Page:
"In the left corner, we have Wood Frame. He's been a tried-and-true champion of the construction industry for centuries. But wait, folks! Is that a termite I see? And a little speckle of moisture rot? Oh, and don’t light a match; Wood Frame gets pretty burned up.I don't know; Wood Frame will have to put up a tough fight to win this round tonight. In the right corner, we have the new kid on the block, Steel Frame. He may look a little stiff but boy, is he solid. That cold-formed training has paid off, and he's ready to stand up to tradition and show the world Steel Frame is the best choice for durability and longevity. Steel looks to have an incredible strength-to-weight ratio." DING! DING! These days, you have a lot of options when it comes to construction materials, but framing typically boils down to one of two choices: wood or steel. While wood has been the traditional choice, construction companies are migrating towards steel options. Steel framing options can decrease your project's bottom line, from initial costs to labor costs, and you can pass on the long-term savings to the owner as savings in the form of low-maintenance durability.
They say time is money, and that's certainly the case when it comes to labor costs. In fact, labor is typically largest expense of any building project, so the more you can cut labor hours, the better. Wood-framed buildings require skilled laborers who must spend time cutting lumber to size, framing, and drilling holes for wiring among other things. With steel frames and panels, you can have all of that done before it ever gets to your job site and the erection can be completed using a set of instructions and relatively untrained hands. The members and panels have often been pre-constructed at the manufacturer to make sure of hole spacing and fit. Steel studs weigh one-third less than wood studs, making them easier to handle. Also, they can be installed at 24-inches on center. An additional time saver: there is no problem with creating square corners and straight walls.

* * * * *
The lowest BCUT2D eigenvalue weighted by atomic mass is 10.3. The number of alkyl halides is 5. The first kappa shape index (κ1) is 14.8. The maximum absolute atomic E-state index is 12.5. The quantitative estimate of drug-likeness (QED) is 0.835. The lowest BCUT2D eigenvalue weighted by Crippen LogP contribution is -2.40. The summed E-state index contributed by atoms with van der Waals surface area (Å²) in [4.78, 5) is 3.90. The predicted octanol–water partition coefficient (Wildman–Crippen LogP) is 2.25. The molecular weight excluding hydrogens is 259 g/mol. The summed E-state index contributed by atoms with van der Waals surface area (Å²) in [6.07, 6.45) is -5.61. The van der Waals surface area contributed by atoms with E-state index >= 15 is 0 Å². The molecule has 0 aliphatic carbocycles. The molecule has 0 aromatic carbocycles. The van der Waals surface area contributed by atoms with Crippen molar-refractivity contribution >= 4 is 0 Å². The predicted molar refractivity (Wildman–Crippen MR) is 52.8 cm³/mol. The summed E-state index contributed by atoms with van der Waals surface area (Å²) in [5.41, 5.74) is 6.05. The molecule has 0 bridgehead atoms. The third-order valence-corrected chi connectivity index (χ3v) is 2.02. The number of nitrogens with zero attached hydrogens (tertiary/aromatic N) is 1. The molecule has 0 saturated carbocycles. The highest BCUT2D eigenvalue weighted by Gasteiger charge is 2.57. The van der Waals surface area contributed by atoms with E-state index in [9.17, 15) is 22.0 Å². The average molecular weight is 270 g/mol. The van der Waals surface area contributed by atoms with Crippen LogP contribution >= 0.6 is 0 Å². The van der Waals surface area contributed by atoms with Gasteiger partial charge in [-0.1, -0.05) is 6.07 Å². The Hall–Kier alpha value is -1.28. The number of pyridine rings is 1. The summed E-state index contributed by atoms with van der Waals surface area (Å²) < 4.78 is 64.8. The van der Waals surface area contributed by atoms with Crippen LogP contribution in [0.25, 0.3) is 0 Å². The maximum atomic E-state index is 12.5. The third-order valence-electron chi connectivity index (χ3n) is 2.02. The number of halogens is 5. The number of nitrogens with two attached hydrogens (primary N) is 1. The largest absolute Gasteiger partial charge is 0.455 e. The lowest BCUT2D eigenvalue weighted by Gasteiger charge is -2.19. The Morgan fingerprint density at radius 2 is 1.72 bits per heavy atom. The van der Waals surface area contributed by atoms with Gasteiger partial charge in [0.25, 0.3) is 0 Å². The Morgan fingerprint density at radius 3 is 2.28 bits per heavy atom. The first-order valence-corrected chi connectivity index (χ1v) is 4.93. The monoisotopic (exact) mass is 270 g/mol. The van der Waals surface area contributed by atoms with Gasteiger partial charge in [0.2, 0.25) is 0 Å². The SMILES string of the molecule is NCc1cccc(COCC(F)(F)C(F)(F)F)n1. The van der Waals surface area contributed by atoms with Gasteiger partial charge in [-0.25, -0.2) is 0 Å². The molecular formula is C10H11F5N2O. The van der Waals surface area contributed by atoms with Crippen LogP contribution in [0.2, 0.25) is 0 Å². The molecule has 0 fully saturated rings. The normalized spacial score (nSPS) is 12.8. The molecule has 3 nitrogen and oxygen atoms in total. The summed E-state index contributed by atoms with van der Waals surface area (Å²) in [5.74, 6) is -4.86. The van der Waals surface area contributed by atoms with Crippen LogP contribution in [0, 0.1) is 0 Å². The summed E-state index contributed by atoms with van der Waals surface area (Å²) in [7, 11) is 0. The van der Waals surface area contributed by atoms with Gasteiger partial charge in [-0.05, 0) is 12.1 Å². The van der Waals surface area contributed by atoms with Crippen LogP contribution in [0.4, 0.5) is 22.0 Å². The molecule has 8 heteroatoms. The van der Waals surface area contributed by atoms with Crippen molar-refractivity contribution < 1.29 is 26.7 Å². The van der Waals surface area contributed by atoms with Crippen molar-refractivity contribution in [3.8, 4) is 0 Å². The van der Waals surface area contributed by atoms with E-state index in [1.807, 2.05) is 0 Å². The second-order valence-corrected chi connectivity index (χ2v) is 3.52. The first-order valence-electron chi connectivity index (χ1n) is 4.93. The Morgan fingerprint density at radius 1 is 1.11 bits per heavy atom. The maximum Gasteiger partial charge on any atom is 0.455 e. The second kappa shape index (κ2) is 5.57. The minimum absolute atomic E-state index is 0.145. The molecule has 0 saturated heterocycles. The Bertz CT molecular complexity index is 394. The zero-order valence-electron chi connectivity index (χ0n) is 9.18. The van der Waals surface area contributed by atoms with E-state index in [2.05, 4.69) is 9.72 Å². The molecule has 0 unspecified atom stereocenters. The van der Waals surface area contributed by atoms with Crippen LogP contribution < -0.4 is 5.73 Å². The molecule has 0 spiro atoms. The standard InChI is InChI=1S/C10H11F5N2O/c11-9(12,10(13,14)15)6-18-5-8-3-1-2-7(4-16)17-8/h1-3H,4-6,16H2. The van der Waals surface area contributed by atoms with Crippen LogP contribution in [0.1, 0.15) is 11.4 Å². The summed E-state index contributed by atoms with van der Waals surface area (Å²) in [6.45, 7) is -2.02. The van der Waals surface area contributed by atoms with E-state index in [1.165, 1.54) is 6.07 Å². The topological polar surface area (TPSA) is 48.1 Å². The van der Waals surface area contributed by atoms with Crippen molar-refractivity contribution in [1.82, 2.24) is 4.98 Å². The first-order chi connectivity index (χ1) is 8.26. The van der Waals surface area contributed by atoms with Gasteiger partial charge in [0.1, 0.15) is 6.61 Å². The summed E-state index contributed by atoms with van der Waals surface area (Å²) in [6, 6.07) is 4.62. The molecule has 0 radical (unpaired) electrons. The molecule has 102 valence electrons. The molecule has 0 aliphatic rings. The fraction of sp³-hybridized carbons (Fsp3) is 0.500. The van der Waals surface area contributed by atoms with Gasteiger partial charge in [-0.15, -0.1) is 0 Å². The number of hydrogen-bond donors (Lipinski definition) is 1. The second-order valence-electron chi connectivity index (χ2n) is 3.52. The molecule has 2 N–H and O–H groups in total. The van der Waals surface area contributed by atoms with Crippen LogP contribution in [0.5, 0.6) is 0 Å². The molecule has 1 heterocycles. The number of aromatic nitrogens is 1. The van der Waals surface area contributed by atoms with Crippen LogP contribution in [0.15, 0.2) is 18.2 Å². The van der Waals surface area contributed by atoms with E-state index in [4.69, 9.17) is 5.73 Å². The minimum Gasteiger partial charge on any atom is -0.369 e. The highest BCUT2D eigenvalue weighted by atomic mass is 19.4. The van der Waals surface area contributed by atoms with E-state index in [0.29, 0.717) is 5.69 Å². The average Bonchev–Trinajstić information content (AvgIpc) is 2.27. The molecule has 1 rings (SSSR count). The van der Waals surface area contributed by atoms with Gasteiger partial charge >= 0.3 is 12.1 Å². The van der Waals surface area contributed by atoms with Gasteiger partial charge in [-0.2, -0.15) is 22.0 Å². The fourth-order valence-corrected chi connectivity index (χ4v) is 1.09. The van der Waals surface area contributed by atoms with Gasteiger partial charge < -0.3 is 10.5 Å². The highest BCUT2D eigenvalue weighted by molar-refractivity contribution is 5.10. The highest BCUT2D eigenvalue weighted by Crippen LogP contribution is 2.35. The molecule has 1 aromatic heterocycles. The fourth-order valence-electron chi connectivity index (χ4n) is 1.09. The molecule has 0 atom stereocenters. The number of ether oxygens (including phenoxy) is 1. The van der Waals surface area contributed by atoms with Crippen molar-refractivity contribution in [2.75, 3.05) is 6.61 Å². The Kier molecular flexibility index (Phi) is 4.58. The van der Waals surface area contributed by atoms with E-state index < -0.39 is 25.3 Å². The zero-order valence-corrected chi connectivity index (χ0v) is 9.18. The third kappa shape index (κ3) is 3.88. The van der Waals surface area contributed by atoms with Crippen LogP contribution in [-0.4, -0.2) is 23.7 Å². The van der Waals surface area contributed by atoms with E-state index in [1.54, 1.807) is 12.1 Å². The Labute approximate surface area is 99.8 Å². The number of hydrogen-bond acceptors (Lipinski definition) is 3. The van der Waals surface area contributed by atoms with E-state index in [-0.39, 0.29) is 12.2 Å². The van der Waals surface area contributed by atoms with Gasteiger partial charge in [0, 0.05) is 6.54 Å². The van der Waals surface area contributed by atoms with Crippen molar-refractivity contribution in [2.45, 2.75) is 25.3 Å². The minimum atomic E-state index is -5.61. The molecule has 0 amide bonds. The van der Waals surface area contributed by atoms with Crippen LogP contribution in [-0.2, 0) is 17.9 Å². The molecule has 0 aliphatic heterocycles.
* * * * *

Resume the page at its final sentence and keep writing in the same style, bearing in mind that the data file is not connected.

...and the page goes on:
Round 1 winner: Steel
If you like higher-pitched roofs, interesting roof lines or custom eaves and overhangs you will have an easier time getting what you want from a wood-framed building. Typically, steel-framed buildings are built using lower roof lines, but that doesn't mean you couldn't create a high-peaked steel roof. Another advantage of steel is prefabricated members and panels make it easier than ever when you're ready to add-on to your building. In most cases, you can easily add a complete and finished wing or expansion in a matter of days or weeks. Plus, continuing innovation makes it possible to have metal roof and siding facades that replicate traditional materials like tiles, wood, stone, etc.
Steel wins Round 2 on points.